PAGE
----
Cannondale dubs the SE as a race bike with a real-world appeal. We like that mission, but feel like the classic brand could have pushed the bike a little further. After the tire and stem, a taller dropper would be the next on the hit list. A 5-foot 9-inch tester with a 30-inch inseam, on a medium bike, had the 125mm dropper sticking out of the frame enough to warrant the option of a 150mm dropper. For sustained descents, we would pull the Fabric multi-tool out of the frame, drop the post and party-on to the bottom. We know this is more preference than objectivity but if the room is there, we say go for it.

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In summary, the Scalpel gets up the hill in short order, so long as that hill isn't too steep. Technical climbs and rolling terrain are this bike's specialty. The downhills are best kept on the mellower side, but otherwise, tame terrain becomes more interesting due to the Scalpel SE's propensity for speed.

Cannondale Scalpel SE Builds and Pricing

The Scalpel SE line comes in three trims, each available in one color. You can check out the full Scalpel line HERE.

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Scalpel SE 1 - $5,500 USD

  • RockShox SID Select+ fork, 120mm
  • RockShox SIDLuxe Select+ shock
  • Shimano XT 12-speed drivetrain
  • Shimano XT 2-piston brakes
  • Hollowgram carbon wheels

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Scalpel SE 2 - $4,000 USD

  • RockShox SID Select fork, 120mm
  • RockShox SIDLuxe Select+ rear shock
  • SRAM SX Eagle drivetrain
  • Shimano MT500 brakes
  • Stan's Crest 1 wheels

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Scalpel SE Women's - $4,000 USD

  • RockShox SID Select fork, 120mm
  • RockShox SIDLuxe Select+ rear shock
  • SRAM SX Eagle drivetrain
  • Shimano MT500 brakes
  • Stan's Crest 1 wheels
Have a rival on the local circuit? Want to crush your buds on the climbs? The Scalpel SE can be a great tool to slice them up.

Cannondale Scalpel SE 1 Parts Check

Our Scalpel SE 1 came with a full Shimano XT build, sans the cranks and chainring. Our 12-speed drivetrain was stellar for the duration of the test. Shimano's ability to shift up (down the cassette) multiple gears played to the Scalpel's strength of accelerating to warp speed. Our XT two-piston brakes worked perfectly.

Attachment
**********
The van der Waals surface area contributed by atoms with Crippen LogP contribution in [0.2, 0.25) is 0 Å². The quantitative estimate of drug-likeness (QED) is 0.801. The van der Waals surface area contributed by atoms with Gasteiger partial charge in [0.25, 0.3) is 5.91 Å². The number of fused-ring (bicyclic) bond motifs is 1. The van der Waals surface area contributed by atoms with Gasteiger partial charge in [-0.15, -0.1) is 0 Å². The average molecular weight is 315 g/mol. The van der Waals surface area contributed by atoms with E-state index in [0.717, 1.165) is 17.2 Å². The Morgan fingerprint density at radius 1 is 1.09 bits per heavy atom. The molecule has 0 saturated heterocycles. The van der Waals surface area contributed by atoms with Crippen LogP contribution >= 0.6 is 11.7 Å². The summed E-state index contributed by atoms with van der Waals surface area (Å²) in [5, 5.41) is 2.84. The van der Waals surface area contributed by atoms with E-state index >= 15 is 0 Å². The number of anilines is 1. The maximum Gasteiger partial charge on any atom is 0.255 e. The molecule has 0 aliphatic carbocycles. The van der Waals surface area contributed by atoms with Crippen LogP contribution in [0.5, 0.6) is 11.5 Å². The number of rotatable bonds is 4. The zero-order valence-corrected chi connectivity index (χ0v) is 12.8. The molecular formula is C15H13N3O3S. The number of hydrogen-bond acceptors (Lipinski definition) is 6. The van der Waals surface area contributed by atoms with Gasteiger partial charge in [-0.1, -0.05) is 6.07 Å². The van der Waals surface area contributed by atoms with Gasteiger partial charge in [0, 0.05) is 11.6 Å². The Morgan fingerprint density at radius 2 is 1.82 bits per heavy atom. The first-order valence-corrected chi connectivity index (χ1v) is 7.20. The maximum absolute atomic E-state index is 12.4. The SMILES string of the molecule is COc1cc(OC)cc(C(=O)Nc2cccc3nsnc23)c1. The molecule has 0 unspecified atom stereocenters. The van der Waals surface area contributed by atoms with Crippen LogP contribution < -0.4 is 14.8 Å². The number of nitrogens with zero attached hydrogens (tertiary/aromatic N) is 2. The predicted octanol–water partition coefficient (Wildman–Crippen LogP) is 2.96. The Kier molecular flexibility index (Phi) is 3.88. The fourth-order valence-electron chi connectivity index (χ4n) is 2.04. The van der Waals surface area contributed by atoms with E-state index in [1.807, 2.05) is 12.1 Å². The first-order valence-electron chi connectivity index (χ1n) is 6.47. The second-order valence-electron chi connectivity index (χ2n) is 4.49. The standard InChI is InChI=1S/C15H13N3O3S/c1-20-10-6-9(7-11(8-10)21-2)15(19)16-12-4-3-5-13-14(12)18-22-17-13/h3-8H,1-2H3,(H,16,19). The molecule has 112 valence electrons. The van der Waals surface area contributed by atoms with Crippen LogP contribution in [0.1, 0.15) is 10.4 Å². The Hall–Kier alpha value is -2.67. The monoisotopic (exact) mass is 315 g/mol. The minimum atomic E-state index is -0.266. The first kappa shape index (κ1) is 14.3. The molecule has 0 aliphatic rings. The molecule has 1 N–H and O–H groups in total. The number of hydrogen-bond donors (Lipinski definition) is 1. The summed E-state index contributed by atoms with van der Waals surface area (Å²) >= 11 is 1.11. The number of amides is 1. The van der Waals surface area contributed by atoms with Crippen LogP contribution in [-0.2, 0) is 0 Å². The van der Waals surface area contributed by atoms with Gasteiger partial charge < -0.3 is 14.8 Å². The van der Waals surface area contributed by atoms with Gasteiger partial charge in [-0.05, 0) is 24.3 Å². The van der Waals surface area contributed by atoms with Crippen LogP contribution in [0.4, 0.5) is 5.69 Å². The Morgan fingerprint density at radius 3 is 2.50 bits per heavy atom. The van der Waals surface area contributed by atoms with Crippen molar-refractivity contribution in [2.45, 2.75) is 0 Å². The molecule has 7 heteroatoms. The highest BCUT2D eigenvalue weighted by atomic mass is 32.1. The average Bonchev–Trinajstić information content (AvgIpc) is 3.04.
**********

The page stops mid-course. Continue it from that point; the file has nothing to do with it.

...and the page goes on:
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The Maxxis Max-speed Ardent Race and Rekon Race tires certainly roll fast, but they aren't much for grip. With our DHR II in place up front, confidence soared, but the rear Rekon Race was easily overpowered up and down the hill in the dry, desert conditions.

RockShox's new SID suspension stayed stiff and efficient, keeping the Scalpel tracking well through chatter. Admittedly, we were sometimes at the fringe of the Scalpel's comfort level, but the suspension never felt harsh or like we were clapping it out.

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When it comes to dropper seat posts, we're spoiled. OneUp, PNW, and others make posts that are fast and have light action. The Cannondale DownLow post was a bit slow and took noticeable effort to actuate. It did, however, go up and down every time we hit the lever.

What's the Bottom Line?

In the pantheon of bike genres, the Cannondale Scalpel SE is trying to be yet another niche. It is billed as a race bike that can go deep in the mountains. We wish Cannondale would have pushed the concept further. In its stock configuration, we would still peg it as a cross-country race bike. For those wanting to get after it on the local race scene, here is your steed. With a couple of easy changes, very little of that racing pedigree is lost, but some real-world capability is expanded. Have a rival on the local circuit? Want to crush your buds on the climbs? The Scalpel SE can be a great tool to slice them up.

Head to Cannondale.com for the full line and details.

Vital MTB Rating

  • Climbing: 4 stars
  • Descending: 3 stars
  • Fun Factor: 3.5 stars
  • Value: 4 stars